Student Loan help

Hey Jeremy! I have a question!

I am a Physician Assistant and 27yo with about 145k in student loan debt. I refinanced twice and my interest rate is at 3.38% over the next 9.5 years. I pay $1492 monthly as the minimum. I do overpay $200/mo so I will pay off the loan in 8.3 years. I have no other debt and I have a 10k emergency fund. I currently make $105,000. With my side hustle that I started, it should be an extra $10,000/year, but that has started within the past month.

I contribute 5% to my company’s 401k and then invest $800/mo into Wealthfront. I am currently up 16% for the year.

Thus, my question is whether I should continue over paying the $200 a month to my student loans or just add that $200 into my investments into Wealthfront to make it $1000/mo. I ran it through a debt calculator and investment calculator and the difference in interest would just be a couple thousand but the investment difference is staggering. Can you help?

I would instead take the $800/month and put it toward your student loans, as long as you’re getting the full employer match on your 401k. How quickly will it be paid off then? 4 or 5 years to be completely debt free, and then you can invest $2500/month going forward!

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@Jeremy Could you give your two cents on this topic? My wife has a professional degree with over 200k in student loans and we make a monthly payment of $2k/month. Due to the student loan payment being so high and we want to continue to live life, we are considering switching to income based repayment plan to lower our monthly student loan payment per month and invest the difference. Would this be a smart move? I know this is pretty vague, but in general would this be wise?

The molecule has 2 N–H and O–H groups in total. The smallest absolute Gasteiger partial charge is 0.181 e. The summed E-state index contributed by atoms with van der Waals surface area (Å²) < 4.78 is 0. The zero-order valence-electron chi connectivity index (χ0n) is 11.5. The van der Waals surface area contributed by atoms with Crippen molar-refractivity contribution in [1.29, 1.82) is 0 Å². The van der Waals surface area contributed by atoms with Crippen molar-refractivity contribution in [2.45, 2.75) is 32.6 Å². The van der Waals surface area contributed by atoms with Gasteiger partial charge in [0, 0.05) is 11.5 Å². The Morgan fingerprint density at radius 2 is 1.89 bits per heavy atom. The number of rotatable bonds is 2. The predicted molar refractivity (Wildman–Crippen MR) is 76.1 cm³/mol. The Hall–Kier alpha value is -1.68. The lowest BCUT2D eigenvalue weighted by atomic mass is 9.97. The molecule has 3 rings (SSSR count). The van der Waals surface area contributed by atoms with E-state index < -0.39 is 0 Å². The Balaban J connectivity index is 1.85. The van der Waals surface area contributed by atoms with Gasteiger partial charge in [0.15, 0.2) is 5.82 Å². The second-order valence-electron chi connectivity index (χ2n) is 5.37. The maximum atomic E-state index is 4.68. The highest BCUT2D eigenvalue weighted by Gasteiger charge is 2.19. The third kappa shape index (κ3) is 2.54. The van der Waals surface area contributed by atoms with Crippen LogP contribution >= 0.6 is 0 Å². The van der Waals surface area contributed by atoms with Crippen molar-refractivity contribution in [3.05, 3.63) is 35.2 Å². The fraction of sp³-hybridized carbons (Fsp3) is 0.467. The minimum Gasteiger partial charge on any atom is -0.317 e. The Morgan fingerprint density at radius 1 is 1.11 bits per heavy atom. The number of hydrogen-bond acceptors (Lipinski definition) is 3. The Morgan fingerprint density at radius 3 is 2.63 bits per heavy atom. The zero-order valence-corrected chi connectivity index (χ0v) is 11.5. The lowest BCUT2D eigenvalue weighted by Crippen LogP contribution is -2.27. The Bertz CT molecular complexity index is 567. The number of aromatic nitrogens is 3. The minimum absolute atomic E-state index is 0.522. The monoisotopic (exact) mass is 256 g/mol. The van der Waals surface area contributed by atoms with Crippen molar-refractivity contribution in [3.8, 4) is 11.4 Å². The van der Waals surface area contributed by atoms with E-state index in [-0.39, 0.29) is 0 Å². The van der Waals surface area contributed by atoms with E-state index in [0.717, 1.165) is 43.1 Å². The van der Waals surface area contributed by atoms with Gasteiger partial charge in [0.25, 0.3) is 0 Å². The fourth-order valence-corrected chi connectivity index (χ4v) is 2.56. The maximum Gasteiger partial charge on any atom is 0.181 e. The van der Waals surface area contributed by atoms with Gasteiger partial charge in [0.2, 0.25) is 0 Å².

@Jeremy just wanted to follow up to see if you can give your thoughts on this?

Hey Jae You!

In general, I suggest paying off all non-mortgage debt as the second priority of your money behind the 401k match as explained in this article:

If you are going for some kind of loan forgiveness, I’m not an expert in all the different plans and their details, but in general I’d be cautious of these two things:

So, if it’s me, I would probably sit down and figure out a way to go absolutely ham on those loans and knock them out in 36 or 48 months (instead of 8+ years like the $2K payment will get you, or even longer making smaller payments). If you can get debt free on a timeline like that making huge payments, THEN start investing just half of those payments, you’ll be on the way to build serious wealth!